Wednesday, September 5, 2012

All-American Wife: A Book Review of Wife 22: A Novel, by Melanie Gideon

All-American Wife: A Book Review of Wife 22: A Novel
by Melanie Gideon.

This novel is about a women caught in mid-life and marriage boredom, who starts filling out an online marriage survey. First of all, I would advise anyone who has a Kindle/eBook reader NOT to buy this book because it doesn't show you the survey questions as the book goes along-- only her answers to the questions, most of which are entirely useless without context. If you have a hard copy of the book you can bookmark the survey and flip back to it each time she answers a question (but even that is annoying, I would imagine-- as was electronically bookmarking the survey questions page and having to go back and forth all the time while reading). In my opinion this choice downgraded the book from 3 stars to 2.5 stars for me, because it was horribly inconvenient for me as the reader and I don't know why the author couldn't have just included the questions before the answers. It was very stupid and frustrating, to say the least.

Anyway, I read this novel for a book club I'm in, and mostly on airplanes and in the airport while traveling. I would say that it was fine for that kind of a book-- "beach read" or "airplane read"-- for entertainment value. It is a quick read which for the most part kept my interest, but I agree with the consensus of my book group that it is superficial and rather cliched.

Sure, there are some good lessons in here for people who are married but that's pretty much because it's the tired-and-true story of a middle-aged woman who has been married for a long time and is bored with it. The book did a include a new twist-- social networking and email communication, etc., which I thought was important because that is how people communicate these days and I don't know why more books haven't explored this theme and medium. At the same time, I think this twist could have been included along with a more solid story line and better developed characters, all of which seemed to fall by the wayside, sacrificed for the sake of the technology inclusion.

I was disappointed with the characters because they had strong potential but the author seemed to forget all about them with her attempt to splatter electronic communication all throughout the book. I mean I guess that goes to show that one of the dangers of getting so caught up in technology and the Internet world is that you forget about your own family and the down to earth relationships you have in real life. So perhaps it was intentional but still, the kids are brought up in the beginning but then forgotten about until mid-way through the book when the daughter starts having all these issues and I as a reader was left thinking, "Um, I would CARE more if I had learned more about this along the way." I also think that is a remark on modern society though (or maybe it has always been this way)-- the teenaged kids are in their own world, the parents are in their own world, and it's hard for the two worlds to intersect and create meaningful connections.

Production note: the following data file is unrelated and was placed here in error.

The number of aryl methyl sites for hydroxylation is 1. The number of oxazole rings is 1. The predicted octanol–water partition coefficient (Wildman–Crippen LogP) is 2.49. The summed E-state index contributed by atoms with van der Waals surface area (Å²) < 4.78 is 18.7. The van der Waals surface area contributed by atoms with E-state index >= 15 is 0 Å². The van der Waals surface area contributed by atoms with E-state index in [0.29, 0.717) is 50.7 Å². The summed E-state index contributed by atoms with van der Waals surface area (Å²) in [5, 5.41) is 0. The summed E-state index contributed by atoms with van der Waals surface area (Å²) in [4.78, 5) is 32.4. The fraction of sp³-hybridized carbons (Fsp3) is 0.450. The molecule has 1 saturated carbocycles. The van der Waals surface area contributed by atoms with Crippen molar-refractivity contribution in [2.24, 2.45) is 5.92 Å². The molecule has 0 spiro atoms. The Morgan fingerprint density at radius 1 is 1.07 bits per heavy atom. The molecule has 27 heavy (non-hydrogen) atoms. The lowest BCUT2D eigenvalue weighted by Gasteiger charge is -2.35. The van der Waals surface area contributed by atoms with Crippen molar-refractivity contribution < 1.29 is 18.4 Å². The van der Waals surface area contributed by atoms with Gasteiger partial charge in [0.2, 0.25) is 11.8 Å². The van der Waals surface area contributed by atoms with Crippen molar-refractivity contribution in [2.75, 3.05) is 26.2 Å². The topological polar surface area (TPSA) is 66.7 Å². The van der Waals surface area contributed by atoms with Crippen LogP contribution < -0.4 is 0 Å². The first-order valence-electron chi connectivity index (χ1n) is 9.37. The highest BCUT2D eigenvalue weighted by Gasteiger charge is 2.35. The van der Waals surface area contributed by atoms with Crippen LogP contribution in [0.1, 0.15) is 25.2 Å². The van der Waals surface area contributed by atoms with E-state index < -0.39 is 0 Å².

I did think the main character was selfish but relatable... I would say she's a spot-on caricature of a privileged, middle-aged American woman, so, the character was true to type. Some people in my book group thought the husband seemed selfish or clueless, but I don't really agree-- to me he was just a normal guy, doing his thing, but also in his own unique way, which was pretty cool. I thought his character could have been explored more, like all the other characters, but from what I saw of him, he just seemed like an average or better-than-average dude. Yes his career was in crises but whose isn't these days? I don't really blame him for his career malaise and I think he was taking actions to shake things up and create radical change-- which I guess the main character was also doing in her own way, although I was not nearly as sympathetic to her, and she seemed a lot more passive while the husband seemed a lot more active.

There's something else I want to say about this book but I think even hinting at it would be too much of a spoiler, so, I'll stop here. In general I don't think anyone will miss anything if they DON'T read this book, but if they do, they will probably be entertained for a few hours, and then go "meh" and move on with their lives. ;) It's not earth-shattering nor, in my opinion, is it extremely well-written or well-plotted, but it does have some remarks to make on the status of modern American marriages.

Final rating: 2.5 stars (Would be 3 except for the ridiculous choice to only show the main characters' answers to the survey as the book goes along, and leave the survey questions in the back of the book. Grrrrr!)

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